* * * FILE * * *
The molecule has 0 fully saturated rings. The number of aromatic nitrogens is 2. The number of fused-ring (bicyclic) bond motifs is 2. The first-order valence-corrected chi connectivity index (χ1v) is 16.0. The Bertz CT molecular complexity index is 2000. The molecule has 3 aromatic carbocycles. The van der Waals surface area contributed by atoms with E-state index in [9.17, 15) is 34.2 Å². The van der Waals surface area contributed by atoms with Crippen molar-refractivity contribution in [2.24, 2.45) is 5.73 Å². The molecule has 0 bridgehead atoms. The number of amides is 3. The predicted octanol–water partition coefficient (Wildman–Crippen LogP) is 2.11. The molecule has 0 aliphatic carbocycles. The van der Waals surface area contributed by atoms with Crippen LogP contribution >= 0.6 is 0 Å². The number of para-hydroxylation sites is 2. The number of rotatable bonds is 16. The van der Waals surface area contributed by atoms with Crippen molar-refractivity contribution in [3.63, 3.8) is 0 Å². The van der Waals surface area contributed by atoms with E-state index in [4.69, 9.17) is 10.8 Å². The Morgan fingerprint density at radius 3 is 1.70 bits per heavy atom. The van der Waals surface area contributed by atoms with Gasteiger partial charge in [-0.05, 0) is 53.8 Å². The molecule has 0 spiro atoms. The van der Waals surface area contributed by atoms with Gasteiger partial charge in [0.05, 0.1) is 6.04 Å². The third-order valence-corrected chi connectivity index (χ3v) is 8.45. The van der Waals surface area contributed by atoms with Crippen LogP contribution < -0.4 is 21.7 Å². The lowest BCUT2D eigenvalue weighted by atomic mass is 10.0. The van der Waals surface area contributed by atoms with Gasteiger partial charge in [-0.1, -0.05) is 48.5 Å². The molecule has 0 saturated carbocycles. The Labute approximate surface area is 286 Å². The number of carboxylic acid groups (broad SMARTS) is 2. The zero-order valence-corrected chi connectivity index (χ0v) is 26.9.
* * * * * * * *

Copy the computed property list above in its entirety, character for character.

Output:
The molecule has 0 fully saturated rings. The number of aromatic nitrogens is 2. The number of fused-ring (bicyclic) bond motifs is 2. The first-order valence-corrected chi connectivity index (χ1v) is 16.0. The Bertz CT molecular complexity index is 2000. The molecule has 3 aromatic carbocycles. The van der Waals surface area contributed by atoms with E-state index in [9.17, 15) is 34.2 Å². The van der Waals surface area contributed by atoms with Crippen molar-refractivity contribution in [2.24, 2.45) is 5.73 Å². The molecule has 0 bridgehead atoms. The number of amides is 3. The predicted octanol–water partition coefficient (Wildman–Crippen LogP) is 2.11. The molecule has 0 aliphatic carbocycles. The van der Waals surface area contributed by atoms with Crippen LogP contribution >= 0.6 is 0 Å². The number of para-hydroxylation sites is 2. The number of rotatable bonds is 16. The van der Waals surface area contributed by atoms with Crippen molar-refractivity contribution in [3.63, 3.8) is 0 Å². The van der Waals surface area contributed by atoms with E-state index in [4.69, 9.17) is 10.8 Å². The Morgan fingerprint density at radius 3 is 1.70 bits per heavy atom. The van der Waals surface area contributed by atoms with Gasteiger partial charge in [-0.05, 0) is 53.8 Å². The molecule has 0 spiro atoms. The van der Waals surface area contributed by atoms with Gasteiger partial charge in [0.05, 0.1) is 6.04 Å². The third-order valence-corrected chi connectivity index (χ3v) is 8.45. The van der Waals surface area contributed by atoms with Crippen LogP contribution < -0.4 is 21.7 Å². The lowest BCUT2D eigenvalue weighted by atomic mass is 10.0. The van der Waals surface area contributed by atoms with Gasteiger partial charge in [-0.1, -0.05) is 48.5 Å². The molecule has 0 saturated carbocycles. The Labute approximate surface area is 286 Å². The number of carboxylic acid groups (broad SMARTS) is 2. The zero-order valence-corrected chi connectivity index (χ0v) is 26.9.